Netherlands wants ‘water and climate’ issues on agenda at UN Security Council
The Dutch Foreign Minister, Bert Koenders, yesterday said water- and climate-related security problems belong on the UN Security Council’s agenda and the Netherlands hopes to see them there in 2018.
Speaking in an opening address at this year’s Planetary Security Conference at the Peace Palace in The Hague, he said: “There is a growing consensus that climate and peace are intimately linked.” But climate experts and the makers of security policy were not yet sufficiently connected, and this was what was needed.
Mr Koenders pointed out that both conflict and climate, 2015 and 2016 broke new records, and this was why he had launched the Planetary Security Initiative last year as a ‘call to action’.
The Netherlands is expected to take over from Italy as a non-permanent member of the Security Council on 1 January 2018, and Mr Koenders said one of the main themes of the Dutch bid for membership “was finding innovative solutions to water- and climate-related security challenges. I firmly believe these issues merit further attention by the Security Council in the years ahead…”
To coincide with the opening of the two-day conference, Monday also saw the publication of what’s described as the first-ever monitoring tool modelling the economic impact of climate change and conflict risk.
The monitor and an accompanying report, the Economics of Planetary Security: Climate Change as an Economic Conflict Factor, was produced by The Hague Centre for Strategic Studies (HCSS) and the Clingendael Institute as a key input to the security conference, which is supported by the foreign ministry.
The monitor assesses vulnerability to climate change and conflict, as well as risks related to transition to a low-carbon ecnomy and economic resilience, to produce an “aggregate resilience indicator”, said Michel Rademaker, HCSS Deputy Director.
By this overall yardstick, the most resilient, least at-risk country in the world is Switzerland, while Sudan lies at the other extreme of the scale.
The report is aimed at uncovering what makes some countries resilient, and asks how key factors can translate to others “to help protect people from worsening impacts”.
‘There is a growing consensus that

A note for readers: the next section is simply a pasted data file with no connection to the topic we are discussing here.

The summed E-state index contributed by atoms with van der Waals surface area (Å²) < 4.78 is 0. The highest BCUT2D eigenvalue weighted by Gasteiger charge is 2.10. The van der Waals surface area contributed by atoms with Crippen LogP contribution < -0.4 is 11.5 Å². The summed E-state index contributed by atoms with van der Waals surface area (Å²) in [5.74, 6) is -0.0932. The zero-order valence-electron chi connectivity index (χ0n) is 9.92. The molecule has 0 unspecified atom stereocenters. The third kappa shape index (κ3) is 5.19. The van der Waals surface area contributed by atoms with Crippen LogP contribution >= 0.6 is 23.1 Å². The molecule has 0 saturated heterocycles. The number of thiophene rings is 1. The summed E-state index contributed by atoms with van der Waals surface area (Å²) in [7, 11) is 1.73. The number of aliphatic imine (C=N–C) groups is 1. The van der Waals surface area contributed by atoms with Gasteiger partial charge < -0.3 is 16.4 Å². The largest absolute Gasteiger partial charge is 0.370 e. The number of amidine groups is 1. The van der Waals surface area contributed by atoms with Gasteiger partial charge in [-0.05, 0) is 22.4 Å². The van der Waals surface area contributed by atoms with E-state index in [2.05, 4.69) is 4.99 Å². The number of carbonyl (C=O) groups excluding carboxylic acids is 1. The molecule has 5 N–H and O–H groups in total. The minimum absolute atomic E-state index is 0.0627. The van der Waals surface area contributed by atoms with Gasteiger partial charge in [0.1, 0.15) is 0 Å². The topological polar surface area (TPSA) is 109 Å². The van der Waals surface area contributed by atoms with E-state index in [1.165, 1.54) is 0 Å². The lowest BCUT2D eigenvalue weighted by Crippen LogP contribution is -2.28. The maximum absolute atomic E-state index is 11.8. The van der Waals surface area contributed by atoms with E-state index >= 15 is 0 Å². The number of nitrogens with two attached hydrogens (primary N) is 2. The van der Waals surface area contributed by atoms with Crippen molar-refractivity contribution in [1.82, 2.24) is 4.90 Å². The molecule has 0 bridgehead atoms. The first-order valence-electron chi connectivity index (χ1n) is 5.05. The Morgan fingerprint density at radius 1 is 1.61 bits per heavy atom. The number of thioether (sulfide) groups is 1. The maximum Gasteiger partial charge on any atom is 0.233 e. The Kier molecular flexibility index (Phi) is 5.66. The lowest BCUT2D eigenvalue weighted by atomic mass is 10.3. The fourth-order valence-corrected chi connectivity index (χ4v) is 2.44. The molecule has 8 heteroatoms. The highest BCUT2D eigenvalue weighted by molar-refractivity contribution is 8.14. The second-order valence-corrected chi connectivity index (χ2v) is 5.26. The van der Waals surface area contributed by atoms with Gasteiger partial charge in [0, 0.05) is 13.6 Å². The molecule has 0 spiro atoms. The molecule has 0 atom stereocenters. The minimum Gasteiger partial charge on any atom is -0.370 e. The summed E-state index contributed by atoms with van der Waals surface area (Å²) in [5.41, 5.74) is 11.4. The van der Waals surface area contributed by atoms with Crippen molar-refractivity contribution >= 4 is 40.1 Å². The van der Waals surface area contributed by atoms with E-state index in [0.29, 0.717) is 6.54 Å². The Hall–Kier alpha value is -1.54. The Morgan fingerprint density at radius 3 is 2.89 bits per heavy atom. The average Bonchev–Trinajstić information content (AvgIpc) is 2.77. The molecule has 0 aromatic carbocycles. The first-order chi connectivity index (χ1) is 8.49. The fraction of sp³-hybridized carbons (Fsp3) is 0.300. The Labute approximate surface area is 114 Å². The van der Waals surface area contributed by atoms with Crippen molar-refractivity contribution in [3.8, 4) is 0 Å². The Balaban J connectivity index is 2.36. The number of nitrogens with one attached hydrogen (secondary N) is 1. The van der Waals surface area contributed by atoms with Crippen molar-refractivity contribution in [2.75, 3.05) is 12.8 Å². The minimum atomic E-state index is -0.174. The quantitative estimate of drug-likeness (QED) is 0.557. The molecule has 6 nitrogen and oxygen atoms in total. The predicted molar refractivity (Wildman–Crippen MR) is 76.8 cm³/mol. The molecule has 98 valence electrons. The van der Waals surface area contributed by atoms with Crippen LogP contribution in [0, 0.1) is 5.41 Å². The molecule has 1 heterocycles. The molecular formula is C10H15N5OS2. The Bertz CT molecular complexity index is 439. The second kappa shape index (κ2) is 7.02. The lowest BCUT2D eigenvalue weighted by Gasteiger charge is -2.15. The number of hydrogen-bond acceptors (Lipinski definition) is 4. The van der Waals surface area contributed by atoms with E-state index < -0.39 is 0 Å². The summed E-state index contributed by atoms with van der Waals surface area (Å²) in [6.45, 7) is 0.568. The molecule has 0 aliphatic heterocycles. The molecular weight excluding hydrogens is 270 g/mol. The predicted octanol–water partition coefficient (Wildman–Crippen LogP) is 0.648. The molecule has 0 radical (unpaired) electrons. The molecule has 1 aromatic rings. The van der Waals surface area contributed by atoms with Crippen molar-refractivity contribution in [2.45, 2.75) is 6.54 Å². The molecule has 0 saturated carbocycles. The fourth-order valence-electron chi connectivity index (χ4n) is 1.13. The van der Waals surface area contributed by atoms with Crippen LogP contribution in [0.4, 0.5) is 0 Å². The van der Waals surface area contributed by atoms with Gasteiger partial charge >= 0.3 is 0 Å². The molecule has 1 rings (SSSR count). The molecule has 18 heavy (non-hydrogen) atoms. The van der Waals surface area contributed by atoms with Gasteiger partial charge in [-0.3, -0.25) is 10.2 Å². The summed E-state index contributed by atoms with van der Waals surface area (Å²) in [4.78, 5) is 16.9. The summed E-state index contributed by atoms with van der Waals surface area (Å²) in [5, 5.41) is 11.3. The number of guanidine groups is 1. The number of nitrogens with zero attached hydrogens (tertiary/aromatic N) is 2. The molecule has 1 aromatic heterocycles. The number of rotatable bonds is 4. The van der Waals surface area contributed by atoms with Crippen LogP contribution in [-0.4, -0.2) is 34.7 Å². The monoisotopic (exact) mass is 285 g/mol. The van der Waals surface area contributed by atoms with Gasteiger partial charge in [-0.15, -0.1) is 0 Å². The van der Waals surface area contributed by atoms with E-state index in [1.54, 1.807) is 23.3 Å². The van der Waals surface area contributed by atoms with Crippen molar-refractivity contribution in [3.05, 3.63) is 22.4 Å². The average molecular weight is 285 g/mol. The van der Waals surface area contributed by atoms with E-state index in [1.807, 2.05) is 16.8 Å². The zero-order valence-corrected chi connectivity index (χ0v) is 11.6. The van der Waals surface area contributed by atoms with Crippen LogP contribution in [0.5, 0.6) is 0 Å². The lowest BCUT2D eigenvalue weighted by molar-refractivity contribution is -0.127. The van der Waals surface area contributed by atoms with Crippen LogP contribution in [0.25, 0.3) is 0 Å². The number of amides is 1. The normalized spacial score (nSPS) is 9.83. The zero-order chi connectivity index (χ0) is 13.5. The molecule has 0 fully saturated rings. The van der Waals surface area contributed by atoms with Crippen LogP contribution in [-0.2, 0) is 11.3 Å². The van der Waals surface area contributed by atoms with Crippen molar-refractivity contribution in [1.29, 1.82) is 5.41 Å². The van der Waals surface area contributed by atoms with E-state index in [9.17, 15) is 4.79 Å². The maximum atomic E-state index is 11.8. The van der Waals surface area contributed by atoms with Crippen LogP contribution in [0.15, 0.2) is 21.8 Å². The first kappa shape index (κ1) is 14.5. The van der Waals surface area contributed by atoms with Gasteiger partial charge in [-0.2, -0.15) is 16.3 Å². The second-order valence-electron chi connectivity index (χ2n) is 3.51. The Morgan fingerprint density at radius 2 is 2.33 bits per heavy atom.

climate and security are intimately linked’
Climate Centre Director Maarten van Aalst, who was also at the security conference, said: “The fact that the climate-security nexus is being explicitly discussed at this level by both ministers and military leaders, demonstrates that climate change is no longer an abstract long-term issue.
“Climate risk is now undoubtedly influencing security, and the humanitarian world is witnessing the consequences daily.
“But our best strategy is to do what we always knew was needed, now perhaps better informed by exactly how risks are changing: building resilience and promoting peace and security.”
The Red Cross Red Crescent Climate Centre is hosted by the Netherlands Red Cross in The Hague – a short distance from the Peace Palace which also houses the International Court of Justice.
The annual conference is the core component of the Planetary Security Initiative, which is operated by a consortium of major think tanks and intended “to strengthen the knowledge-policy interface by consolidating the community of practice on planetary security,” according to its website.
A boy stares at a drought-affected landscape. The image illustrates the Twitter account of the Netherlands-supported Planetary Security Initiative, whose annual conference in The Hague ends today and was also attended by the Netherlands highest-ranking military officer, Chief of Defence General Tom Middendrop; he told delegates there could be no stability without climate security. (Photo: PSI via Twitter)